A Highly Effective Low Percentage Choke In BJJ?

Low Percentage Choke In BJJ That Works
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You often hear terms like high percentage moves and low percentage moves in Brazilian JIu-Jitsu. However, in reality, ti is quite difficult to figure out how effective an armbar, leg lock, pass, sweep or choke in BJJ really is. Apart from statistics done on some of the most common submissions, all other data is anecdotal at best and does not apply to everyone in the sport.

High vs Low Percetange Moves In Jiu-Jitsu

Very often, we assign labels such as low and high percentages to different moves in Jiu-Jitsu. This is not necessarily a bad thing, as long as we remain aware of two things:

First, this might be a very subjective way of looking at things, and what is a low or high percentage move for one grappler is not necessarily the same for another.

Second, over time our understanding of techniques changes, and what were previously low percentage moves, might end up being among the highest percentage techniques during a different period.

Usually, the reason behind pronouncing a move as a low or high percentage has to do with how well they work against trained or untrained people. However, that is an antiquated way of looking at things.

The guillotine choke in BJJ is a great example of this.

The Guillotine: Low Or High Percentage Choke In BJJ?

At one point in time, many people saw the guillotine choke as a low-percentage finish for BJJ. I the best-case scenarios, it would only work against untrained people, wrestlers, and in MMA.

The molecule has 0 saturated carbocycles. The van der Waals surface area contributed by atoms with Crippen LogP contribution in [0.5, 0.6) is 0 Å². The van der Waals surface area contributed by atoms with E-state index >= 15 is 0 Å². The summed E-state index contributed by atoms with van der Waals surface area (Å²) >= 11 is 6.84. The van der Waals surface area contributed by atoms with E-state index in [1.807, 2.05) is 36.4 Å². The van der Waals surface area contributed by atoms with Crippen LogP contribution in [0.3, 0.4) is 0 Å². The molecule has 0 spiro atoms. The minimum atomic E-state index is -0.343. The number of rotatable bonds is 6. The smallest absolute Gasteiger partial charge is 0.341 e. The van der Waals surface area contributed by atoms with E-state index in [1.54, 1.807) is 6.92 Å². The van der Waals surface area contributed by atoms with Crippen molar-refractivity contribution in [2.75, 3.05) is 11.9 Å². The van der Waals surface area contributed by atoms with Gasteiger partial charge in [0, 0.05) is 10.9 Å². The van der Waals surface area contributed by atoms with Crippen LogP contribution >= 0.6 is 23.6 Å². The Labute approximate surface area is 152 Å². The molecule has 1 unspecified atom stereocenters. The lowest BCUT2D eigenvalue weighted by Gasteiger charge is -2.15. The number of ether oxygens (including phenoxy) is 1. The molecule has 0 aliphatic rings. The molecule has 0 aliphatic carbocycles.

To a point, this was correct, as some of those examples of guillotine we saw work in PRIDE were dreadful at best.

That does not mean the guillotine is a low-percentage choke in BJJ. The fault is not in the guillotine itself, but rather the execution of it by grapplers, guided by their coaches who have no real understanding of the choke’s mechanics.

Once people like Marcelo Garcia, Joe Stevenson, and Josh Hinger, to name a few, started tinkering with it, the guillotine suddenly became a very powerful high-percentage choke in BJJ, Nowadays, it is a staple move that was once seen as something you can only have sporadic success with.

It was not that different with leg locks, an entire category of submissions that were deemed a loss of time, with only the potential for an injury. We all know how that turned out after Dean Lsitear and John Danaherhad their say.

The percentage of success of a certain move increases with the understanding of the move’s mechanics. As you clean up your execution and adjust the move to be in line with major BJJ principles and your own game the percentages will go up.

We often see so-called “low percentage” moves work flawlessly at high levels and vice versa. It all comes down to the execution and how well a move fits into your game, rather than statistical data from other people’s performances.

It is like Chewy says: Give a carpenter certain tools and resources and he’ll create art. Give me the same tools and resources and I’ll create a mess.

Just look at the buggy choke in BJJ if you need more convincing.

Conclusion

In BJJ, it is smart to withhold from drawing lines in the sand when it comes to certain moves. Even if you think they are a low percentage for you at one time, it may not always remain like that. As long as you don’t break the fundamental rules that are the reason certain moves work, you’ll be able to pull off next to everything in BJJ, despite how low percentage it may look at first glance.

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